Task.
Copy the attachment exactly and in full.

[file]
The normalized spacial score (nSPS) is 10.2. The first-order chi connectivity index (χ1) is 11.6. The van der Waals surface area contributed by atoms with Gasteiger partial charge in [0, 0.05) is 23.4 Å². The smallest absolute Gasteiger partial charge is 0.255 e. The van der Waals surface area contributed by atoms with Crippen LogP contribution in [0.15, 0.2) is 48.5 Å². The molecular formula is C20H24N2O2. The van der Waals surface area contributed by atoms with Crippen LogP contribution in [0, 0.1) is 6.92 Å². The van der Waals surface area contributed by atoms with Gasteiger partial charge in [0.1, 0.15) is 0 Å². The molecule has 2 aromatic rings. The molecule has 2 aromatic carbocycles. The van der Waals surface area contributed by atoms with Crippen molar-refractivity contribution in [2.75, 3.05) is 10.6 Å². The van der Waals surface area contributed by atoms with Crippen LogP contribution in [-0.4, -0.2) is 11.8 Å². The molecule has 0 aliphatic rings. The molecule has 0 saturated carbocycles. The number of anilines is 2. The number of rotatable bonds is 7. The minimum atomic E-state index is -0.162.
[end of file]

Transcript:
The normalized spacial score (nSPS) is 10.2. The first-order chi connectivity index (χ1) is 11.6. The van der Waals surface area contributed by atoms with Gasteiger partial charge in [0, 0.05) is 23.4 Å². The smallest absolute Gasteiger partial charge is 0.255 e. The van der Waals surface area contributed by atoms with Crippen LogP contribution in [0.15, 0.2) is 48.5 Å². The molecular formula is C20H24N2O2. The van der Waals surface area contributed by atoms with Crippen LogP contribution in [0, 0.1) is 6.92 Å². The van der Waals surface area contributed by atoms with Gasteiger partial charge in [0.1, 0.15) is 0 Å². The molecule has 2 aromatic rings. The molecule has 2 aromatic carbocycles. The van der Waals surface area contributed by atoms with Crippen molar-refractivity contribution in [2.75, 3.05) is 10.6 Å². The van der Waals surface area contributed by atoms with Crippen LogP contribution in [-0.4, -0.2) is 11.8 Å². The molecule has 0 aliphatic rings. The molecule has 0 saturated carbocycles. The number of anilines is 2. The number of rotatable bonds is 7. The minimum atomic E-state index is -0.162.